Clarence Birdseye Dies

The father of today’s frozen food business died on 7 October, 1956.

Figure 1 from United States patent #1,773,079 issued to Clarence Birdseye for the production of quick-frozen fish. Wiki Commons.
Sales of frozen food began in a small way in the 1860s, but the father of today’s frozen food business was an American naturalist with the improbable name of Clarence Birdseye. Intelligent and insatiably curious, at the age of ten he was trapping muskrats in Long Island and selling them to a customer in England and he later helped to pay his college fees by catching live frogs for the Bronx Zoo to feed to its reptiles. He worked as a naturalist with the US Department of Agriculture in New Mexico and Arizona, where he tried eating rattlesnake. He was always adventurous with food and later pronounced that the front half of a skunk tastes excellent.

From 1912 Birdseye spent years in the fur trade in Labrador, where he watched the natives fishing in temperatures of fifty degrees below zero and noticed that as the fish were hauled out of the water, they froze solid. He also saw that when the fish were thawed out a few months later, some of them showed signs of life. Interested, and hoping for a supply of fresh food for his and his wife’s baby son, he carried out experiments with caribou meat, rabbits, ducks and cabbages, and discovered that if frozen very quickly and kept at a low temperature, they stayed fresh.  

Returning to the United States in 1917, Birdseye was busy with other things until 1923 when he borrowed space in a New Jersey icehouse, spent seven dollars on an electric fan and some ice and brine, and began experimenting. His first success came with frozen haddock and in 1924 he set up the General Seafoods Company in Gloucester, Massachusetts, which sold quick-frozen fish and meat. He stayed on as a consultant after the company was sold to the Postum Company and Goldman Sachs for around $23 million in 1929. Birds Eye frosted foods, later changed to frozen foods, went on sale in the 1930s. In the middle of January, the ads proclaimed, the housewife could buy ‘June peas as gloriously fresh as any you will eat next summer.’ Frozen pre-cooked foods were on sale by the end of the decade, starting with baked beans.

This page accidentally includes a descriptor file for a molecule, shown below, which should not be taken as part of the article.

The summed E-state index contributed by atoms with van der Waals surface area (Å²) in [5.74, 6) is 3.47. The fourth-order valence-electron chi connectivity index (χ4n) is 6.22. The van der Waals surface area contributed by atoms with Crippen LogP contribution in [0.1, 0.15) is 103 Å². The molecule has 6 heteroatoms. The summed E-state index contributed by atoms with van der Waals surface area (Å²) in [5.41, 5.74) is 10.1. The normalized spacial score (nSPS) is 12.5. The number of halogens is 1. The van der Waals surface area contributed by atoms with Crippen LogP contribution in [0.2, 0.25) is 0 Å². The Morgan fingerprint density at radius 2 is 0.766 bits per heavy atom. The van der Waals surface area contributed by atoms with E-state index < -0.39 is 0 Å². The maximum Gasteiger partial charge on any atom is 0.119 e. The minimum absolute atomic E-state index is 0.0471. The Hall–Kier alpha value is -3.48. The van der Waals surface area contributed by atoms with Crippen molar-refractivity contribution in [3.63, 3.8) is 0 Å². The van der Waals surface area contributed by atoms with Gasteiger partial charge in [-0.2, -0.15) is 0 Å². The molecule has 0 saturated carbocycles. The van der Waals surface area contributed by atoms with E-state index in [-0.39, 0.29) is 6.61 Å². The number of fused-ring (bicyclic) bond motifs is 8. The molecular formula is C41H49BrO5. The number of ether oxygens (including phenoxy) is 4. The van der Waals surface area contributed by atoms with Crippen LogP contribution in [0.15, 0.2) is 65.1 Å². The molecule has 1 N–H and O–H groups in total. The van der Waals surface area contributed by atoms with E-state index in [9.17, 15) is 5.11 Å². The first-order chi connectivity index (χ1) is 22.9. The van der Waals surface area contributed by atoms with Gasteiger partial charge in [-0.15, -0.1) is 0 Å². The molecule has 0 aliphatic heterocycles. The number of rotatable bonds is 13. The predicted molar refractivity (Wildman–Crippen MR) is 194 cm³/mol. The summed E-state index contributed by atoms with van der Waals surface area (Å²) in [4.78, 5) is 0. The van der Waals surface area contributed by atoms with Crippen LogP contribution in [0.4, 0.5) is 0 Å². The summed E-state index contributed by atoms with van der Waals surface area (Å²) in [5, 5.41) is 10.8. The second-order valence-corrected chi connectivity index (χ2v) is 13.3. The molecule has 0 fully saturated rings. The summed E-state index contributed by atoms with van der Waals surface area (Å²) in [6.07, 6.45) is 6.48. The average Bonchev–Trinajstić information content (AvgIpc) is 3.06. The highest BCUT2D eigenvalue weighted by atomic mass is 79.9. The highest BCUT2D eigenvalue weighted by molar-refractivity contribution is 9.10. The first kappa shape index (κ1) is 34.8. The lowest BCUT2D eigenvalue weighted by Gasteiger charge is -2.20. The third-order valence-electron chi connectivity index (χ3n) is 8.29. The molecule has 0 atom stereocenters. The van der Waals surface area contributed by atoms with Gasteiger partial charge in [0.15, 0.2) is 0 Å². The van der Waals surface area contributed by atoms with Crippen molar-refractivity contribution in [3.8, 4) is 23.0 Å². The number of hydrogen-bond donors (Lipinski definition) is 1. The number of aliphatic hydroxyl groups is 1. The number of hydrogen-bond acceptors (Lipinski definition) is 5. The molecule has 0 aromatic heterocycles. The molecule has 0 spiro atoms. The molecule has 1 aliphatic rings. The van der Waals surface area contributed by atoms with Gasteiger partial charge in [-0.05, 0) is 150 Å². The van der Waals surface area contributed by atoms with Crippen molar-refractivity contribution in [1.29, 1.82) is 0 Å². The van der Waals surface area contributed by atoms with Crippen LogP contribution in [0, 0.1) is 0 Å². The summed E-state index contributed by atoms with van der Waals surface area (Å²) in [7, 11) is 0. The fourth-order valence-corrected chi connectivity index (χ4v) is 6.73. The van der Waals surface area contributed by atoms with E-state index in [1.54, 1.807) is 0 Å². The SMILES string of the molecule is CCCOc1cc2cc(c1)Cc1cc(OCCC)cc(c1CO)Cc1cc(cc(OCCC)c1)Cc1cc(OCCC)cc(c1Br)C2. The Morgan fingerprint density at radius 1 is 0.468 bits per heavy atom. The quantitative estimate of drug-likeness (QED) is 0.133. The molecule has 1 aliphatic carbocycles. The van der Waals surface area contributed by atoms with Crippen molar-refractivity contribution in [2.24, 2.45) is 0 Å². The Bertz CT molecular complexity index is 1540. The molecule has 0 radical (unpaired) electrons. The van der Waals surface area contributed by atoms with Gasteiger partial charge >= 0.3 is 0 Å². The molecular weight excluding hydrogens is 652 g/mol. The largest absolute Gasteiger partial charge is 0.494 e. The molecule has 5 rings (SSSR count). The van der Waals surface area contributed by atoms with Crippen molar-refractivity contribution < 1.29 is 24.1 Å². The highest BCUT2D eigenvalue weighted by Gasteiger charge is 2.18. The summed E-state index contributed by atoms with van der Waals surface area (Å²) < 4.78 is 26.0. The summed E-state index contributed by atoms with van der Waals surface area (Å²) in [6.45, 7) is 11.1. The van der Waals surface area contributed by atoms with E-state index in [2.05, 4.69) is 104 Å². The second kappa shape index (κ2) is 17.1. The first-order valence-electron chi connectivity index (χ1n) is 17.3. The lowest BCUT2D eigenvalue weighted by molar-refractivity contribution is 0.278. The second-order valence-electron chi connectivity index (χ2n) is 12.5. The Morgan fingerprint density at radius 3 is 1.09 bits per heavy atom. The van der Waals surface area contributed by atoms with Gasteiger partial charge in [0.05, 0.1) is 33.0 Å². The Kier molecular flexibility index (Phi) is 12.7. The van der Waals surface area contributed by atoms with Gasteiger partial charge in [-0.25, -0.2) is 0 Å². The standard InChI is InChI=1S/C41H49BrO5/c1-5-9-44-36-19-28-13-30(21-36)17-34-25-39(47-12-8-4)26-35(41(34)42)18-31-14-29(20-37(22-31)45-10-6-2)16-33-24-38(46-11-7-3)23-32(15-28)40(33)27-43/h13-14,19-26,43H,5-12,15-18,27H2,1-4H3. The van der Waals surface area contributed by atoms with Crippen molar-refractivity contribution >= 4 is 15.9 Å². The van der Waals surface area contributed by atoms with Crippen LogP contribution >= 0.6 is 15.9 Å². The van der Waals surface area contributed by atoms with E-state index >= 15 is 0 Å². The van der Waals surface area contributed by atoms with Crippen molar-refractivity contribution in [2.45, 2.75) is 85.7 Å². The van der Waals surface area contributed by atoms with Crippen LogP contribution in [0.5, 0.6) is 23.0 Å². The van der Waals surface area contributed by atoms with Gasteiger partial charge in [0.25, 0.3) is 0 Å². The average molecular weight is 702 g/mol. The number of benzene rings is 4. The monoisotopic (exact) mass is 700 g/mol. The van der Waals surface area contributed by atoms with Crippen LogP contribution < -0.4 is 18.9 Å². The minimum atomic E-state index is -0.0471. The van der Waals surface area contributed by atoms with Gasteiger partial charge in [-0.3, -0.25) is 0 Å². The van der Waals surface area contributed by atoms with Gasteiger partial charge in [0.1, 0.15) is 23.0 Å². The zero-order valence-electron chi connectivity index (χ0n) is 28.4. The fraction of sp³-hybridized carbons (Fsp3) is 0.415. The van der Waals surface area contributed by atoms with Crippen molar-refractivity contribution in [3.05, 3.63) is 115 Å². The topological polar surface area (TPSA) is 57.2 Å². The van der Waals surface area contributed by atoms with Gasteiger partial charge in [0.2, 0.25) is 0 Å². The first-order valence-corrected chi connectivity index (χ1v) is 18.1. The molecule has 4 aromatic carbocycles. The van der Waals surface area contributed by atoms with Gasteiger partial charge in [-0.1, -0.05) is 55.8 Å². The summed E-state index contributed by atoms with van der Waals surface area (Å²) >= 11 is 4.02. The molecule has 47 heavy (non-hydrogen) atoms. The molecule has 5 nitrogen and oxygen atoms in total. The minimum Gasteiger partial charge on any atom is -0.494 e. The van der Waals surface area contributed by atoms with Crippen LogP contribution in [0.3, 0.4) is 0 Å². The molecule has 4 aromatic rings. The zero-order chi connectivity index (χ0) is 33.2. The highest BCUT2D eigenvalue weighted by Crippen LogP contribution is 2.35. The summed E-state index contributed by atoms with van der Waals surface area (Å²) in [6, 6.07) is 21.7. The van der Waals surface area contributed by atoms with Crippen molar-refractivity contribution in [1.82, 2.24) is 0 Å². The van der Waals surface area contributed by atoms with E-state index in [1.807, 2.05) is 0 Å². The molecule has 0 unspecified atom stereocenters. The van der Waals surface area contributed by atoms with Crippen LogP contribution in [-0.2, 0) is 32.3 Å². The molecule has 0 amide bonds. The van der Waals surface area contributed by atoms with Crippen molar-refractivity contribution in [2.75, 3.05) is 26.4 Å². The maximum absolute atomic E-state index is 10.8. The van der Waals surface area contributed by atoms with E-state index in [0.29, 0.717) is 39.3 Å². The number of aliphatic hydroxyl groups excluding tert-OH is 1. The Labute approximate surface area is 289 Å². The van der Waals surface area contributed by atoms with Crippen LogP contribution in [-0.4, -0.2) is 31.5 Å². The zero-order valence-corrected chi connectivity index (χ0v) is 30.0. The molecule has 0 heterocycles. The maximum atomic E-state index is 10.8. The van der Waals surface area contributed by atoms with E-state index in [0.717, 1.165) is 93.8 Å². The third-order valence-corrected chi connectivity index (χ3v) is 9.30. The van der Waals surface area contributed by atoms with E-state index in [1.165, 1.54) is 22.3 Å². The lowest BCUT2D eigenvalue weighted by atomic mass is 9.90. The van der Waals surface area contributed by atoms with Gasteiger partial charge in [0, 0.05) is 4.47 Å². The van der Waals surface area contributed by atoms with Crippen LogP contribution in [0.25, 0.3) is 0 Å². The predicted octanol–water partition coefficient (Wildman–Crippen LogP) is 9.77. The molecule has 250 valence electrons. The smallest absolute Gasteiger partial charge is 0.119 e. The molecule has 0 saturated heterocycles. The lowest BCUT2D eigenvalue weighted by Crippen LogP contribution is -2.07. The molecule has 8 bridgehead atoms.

Frozen foods were one of the factors in the development of the supermarket (along with the supermarket trolley, which was invented in Oklahoma City in 1936). In 1955 only 5 per cent of American food outlets were supermarkets, but they already accounted for 50 per cent of sales.

A resourceful character, Birdseye also invented dehydrated food and infrared heat lamps for the food industry, as well as a one-man kick-free harpoon for whaling and a method of making paper out of sugar-cane stalks and straw, used in paper manufacture in Peru. Over his lifetime he was granted 300 American and foreign patents. In Peru in the 1950s he had a heart attack, apparently caused by working at high altitudes, and another heart attack carried him off in New York City at the age of sixty-nine.